Aaron: I think it’s interesting from a cloud provider or hyperscaler perspective, as well, is, you know, what is your USP? And I think Amazon is definitely not saying sustainability is their USP right now, and I think you know, there are other cloud providers, like Azure for example, who basically can provide you a Power BI plugin; if you just log in with your Cloud account details, it will show you a sustainability dashboard and give you more of this information that you might be looking for, whereas Amazon currently doesn’t offer anything like that automated. And even having conversations with your account team or trying to get hold of the right person, Amazon isn’t going to go anywhere at the moment, just because maybe that’s the reason why we don’t want to talk about it: It’s too sensitive. I’m sure that’ll change because of the public statements they’ve made at re:Invent now and previously of, you know, where they’re going in terms of energy usage. They want to be carbon neutral by 2025, so maybe it’ll change to next re:Invent, we’ll get the AWS Sustainability Explorer add-on for [unintelligible 00:15:23] or 12—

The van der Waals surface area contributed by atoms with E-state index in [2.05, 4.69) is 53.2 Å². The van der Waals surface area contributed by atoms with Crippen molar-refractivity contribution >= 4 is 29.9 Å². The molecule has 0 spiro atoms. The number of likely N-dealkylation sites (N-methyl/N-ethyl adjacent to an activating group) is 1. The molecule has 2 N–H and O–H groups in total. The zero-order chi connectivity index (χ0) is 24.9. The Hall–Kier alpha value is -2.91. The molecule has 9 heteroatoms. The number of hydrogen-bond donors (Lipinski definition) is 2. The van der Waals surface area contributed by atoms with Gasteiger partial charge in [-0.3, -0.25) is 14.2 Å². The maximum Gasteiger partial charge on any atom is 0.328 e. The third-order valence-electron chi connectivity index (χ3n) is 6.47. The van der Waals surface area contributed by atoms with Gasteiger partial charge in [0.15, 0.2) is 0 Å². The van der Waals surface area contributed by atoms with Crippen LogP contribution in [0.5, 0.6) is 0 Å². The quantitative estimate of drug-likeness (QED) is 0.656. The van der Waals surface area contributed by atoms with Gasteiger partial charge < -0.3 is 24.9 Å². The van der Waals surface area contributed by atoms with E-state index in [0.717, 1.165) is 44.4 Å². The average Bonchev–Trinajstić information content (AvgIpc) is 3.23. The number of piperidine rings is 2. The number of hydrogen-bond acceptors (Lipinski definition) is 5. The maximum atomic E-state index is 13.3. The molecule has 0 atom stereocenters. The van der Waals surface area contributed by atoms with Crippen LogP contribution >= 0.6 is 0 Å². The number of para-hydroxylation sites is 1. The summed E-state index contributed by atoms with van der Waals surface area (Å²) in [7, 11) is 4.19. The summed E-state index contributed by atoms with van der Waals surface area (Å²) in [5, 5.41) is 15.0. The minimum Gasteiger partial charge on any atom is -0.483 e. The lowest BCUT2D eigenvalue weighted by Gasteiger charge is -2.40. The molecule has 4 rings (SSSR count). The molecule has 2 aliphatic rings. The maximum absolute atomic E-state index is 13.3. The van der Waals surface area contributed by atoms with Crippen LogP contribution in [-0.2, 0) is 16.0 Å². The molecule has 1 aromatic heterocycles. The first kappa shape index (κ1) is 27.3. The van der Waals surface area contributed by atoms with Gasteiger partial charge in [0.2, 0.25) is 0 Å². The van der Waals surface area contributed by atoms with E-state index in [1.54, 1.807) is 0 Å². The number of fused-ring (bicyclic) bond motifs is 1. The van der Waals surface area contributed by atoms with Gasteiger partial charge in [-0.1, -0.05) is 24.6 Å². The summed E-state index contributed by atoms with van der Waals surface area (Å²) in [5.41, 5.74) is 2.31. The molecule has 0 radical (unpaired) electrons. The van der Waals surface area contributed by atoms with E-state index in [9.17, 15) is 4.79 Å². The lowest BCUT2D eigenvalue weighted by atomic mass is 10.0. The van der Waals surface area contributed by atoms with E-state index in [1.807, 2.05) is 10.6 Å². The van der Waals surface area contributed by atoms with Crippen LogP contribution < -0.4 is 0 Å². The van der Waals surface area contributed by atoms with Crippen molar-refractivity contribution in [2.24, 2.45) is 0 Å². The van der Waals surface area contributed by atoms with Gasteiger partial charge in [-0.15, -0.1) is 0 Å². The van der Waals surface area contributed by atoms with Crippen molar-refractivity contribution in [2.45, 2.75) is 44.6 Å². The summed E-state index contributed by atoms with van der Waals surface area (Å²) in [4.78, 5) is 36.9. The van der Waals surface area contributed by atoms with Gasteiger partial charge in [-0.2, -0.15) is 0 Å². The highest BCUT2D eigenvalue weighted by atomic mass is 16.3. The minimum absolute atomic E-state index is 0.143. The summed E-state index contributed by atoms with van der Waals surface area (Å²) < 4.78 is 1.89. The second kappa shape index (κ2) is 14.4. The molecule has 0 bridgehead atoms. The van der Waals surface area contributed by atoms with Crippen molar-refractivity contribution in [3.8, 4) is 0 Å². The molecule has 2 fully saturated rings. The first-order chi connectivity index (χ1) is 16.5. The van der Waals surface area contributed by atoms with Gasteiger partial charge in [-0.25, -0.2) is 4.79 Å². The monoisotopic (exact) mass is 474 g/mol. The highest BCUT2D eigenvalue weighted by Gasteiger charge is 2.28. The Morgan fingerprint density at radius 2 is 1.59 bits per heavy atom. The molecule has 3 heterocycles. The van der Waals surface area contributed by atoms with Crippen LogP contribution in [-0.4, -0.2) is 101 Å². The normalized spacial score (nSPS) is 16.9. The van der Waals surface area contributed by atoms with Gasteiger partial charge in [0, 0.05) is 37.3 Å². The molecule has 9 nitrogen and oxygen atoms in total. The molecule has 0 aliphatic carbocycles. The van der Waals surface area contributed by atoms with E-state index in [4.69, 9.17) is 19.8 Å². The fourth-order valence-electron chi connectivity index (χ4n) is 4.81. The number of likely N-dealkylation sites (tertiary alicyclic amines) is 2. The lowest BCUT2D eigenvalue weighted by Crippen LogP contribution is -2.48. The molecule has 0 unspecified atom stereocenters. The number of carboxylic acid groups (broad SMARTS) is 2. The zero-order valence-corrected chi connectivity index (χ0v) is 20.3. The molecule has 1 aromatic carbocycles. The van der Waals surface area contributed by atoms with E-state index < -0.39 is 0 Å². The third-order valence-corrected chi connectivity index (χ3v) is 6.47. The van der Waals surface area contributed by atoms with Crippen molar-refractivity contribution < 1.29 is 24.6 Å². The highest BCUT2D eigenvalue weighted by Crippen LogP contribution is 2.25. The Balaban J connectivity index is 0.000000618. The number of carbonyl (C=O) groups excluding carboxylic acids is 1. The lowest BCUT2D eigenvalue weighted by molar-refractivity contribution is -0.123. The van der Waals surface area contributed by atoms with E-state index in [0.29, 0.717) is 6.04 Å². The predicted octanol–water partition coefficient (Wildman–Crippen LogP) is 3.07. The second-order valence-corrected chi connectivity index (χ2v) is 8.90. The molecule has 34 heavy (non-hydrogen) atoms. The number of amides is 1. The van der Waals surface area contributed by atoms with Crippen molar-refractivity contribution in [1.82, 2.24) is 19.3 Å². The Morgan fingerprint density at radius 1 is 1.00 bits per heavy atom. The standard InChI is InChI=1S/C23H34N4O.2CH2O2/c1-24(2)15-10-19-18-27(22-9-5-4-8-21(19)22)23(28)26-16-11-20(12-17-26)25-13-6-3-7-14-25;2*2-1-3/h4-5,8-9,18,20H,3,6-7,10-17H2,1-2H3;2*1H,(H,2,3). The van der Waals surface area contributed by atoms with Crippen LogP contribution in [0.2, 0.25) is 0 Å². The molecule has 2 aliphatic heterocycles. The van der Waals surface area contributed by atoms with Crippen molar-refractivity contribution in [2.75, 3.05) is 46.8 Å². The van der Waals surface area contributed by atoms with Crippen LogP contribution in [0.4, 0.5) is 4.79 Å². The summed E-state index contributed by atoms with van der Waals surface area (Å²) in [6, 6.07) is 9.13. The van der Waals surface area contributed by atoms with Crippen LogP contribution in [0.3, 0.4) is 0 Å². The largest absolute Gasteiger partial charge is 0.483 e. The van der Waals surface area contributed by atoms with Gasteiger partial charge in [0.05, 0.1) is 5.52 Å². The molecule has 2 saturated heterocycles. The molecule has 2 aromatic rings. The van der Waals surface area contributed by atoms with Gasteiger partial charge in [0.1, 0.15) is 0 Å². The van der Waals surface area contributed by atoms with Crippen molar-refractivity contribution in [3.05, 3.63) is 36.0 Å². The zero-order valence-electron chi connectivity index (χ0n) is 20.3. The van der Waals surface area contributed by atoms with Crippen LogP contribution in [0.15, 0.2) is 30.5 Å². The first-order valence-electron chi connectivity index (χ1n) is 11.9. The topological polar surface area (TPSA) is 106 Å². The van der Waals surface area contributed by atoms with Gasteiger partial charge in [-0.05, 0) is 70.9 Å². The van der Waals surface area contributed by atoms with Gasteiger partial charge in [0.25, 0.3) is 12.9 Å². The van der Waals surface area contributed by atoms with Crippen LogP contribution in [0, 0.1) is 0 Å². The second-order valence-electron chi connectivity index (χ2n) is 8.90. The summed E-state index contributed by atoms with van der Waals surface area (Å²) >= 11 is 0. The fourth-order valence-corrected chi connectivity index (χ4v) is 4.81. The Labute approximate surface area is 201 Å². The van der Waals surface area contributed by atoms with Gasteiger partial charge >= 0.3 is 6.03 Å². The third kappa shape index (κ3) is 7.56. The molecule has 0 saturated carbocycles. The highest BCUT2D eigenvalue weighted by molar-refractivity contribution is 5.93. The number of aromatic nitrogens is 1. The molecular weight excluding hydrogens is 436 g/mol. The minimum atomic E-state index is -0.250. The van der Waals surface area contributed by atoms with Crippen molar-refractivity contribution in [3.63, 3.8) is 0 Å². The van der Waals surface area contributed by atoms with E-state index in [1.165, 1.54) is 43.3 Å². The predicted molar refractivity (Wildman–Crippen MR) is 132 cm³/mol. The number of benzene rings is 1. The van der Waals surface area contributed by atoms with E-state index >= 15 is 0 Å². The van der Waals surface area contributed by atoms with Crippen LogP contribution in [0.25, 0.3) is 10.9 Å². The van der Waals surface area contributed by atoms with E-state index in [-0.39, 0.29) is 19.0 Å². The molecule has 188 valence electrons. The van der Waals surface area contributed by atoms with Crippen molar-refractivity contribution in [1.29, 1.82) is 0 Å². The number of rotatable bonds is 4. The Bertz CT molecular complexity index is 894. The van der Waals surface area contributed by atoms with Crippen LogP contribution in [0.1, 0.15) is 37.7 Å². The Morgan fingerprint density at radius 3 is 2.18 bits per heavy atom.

Corey: Oh no.

Aaron: —tools to do the same thing [laugh].

Corey: In the Google Cloud Console, you click around, and there are green leafs next to some services and some regions, and it’s, on the one hand, okay, I appreciate the attention that is coming from. On the other hand, it feels like you’re shaming me for putting things in a region that I’ve already built things out in when there weren’t these green leafs here, and I don’t know that I necessarily want to have that conversation with my entire team because we can’t necessarily migrate at this point. And let’s also be clear, here, I cannot fathom a scenario in which running your own data centers is ever going to be more climate-friendly than picking a hyperscaler.